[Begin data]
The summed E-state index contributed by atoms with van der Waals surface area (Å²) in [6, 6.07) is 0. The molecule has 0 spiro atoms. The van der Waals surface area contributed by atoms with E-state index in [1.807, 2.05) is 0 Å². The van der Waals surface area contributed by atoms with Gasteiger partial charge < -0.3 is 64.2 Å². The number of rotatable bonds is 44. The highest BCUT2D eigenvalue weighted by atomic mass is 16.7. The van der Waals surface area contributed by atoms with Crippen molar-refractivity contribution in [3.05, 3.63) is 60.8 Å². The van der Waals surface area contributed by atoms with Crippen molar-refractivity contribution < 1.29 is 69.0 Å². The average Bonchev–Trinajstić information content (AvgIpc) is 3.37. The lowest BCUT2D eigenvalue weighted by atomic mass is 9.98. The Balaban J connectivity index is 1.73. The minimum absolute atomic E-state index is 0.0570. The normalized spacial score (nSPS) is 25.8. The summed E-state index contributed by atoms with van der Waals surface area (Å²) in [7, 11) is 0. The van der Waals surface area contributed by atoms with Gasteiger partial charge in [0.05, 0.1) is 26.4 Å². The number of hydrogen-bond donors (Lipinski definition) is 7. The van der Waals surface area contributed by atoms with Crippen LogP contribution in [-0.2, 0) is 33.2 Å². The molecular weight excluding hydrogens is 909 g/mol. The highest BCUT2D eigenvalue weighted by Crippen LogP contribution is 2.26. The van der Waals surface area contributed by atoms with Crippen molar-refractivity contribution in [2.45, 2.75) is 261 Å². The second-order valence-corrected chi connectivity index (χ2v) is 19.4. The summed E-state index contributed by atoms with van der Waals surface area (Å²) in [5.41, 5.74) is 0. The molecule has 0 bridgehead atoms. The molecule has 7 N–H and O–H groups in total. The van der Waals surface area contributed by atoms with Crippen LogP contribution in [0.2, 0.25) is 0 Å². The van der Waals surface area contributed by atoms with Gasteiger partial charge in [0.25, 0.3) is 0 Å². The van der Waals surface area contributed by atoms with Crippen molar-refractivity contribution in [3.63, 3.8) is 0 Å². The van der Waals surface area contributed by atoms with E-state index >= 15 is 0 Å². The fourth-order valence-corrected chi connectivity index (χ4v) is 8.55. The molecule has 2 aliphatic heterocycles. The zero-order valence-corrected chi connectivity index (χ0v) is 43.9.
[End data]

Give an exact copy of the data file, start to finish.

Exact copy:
The summed E-state index contributed by atoms with van der Waals surface area (Å²) in [6, 6.07) is 0. The molecule has 0 spiro atoms. The van der Waals surface area contributed by atoms with E-state index in [1.807, 2.05) is 0 Å². The van der Waals surface area contributed by atoms with Gasteiger partial charge < -0.3 is 64.2 Å². The number of rotatable bonds is 44. The highest BCUT2D eigenvalue weighted by atomic mass is 16.7. The van der Waals surface area contributed by atoms with Crippen molar-refractivity contribution in [3.05, 3.63) is 60.8 Å². The van der Waals surface area contributed by atoms with Crippen molar-refractivity contribution < 1.29 is 69.0 Å². The average Bonchev–Trinajstić information content (AvgIpc) is 3.37. The lowest BCUT2D eigenvalue weighted by atomic mass is 9.98. The Balaban J connectivity index is 1.73. The minimum absolute atomic E-state index is 0.0570. The normalized spacial score (nSPS) is 25.8. The summed E-state index contributed by atoms with van der Waals surface area (Å²) in [7, 11) is 0. The van der Waals surface area contributed by atoms with Gasteiger partial charge in [0.05, 0.1) is 26.4 Å². The number of hydrogen-bond donors (Lipinski definition) is 7. The van der Waals surface area contributed by atoms with Crippen LogP contribution in [-0.2, 0) is 33.2 Å². The molecular weight excluding hydrogens is 909 g/mol. The highest BCUT2D eigenvalue weighted by Crippen LogP contribution is 2.26. The van der Waals surface area contributed by atoms with Crippen molar-refractivity contribution in [2.45, 2.75) is 261 Å². The second-order valence-corrected chi connectivity index (χ2v) is 19.4. The summed E-state index contributed by atoms with van der Waals surface area (Å²) in [5.41, 5.74) is 0. The molecule has 0 bridgehead atoms. The molecule has 7 N–H and O–H groups in total. The van der Waals surface area contributed by atoms with Crippen LogP contribution in [0.2, 0.25) is 0 Å². The van der Waals surface area contributed by atoms with Gasteiger partial charge in [0.25, 0.3) is 0 Å². The van der Waals surface area contributed by atoms with Crippen molar-refractivity contribution in [3.63, 3.8) is 0 Å². The van der Waals surface area contributed by atoms with E-state index >= 15 is 0 Å². The fourth-order valence-corrected chi connectivity index (χ4v) is 8.55. The molecule has 2 aliphatic heterocycles. The zero-order valence-corrected chi connectivity index (χ0v) is 43.9.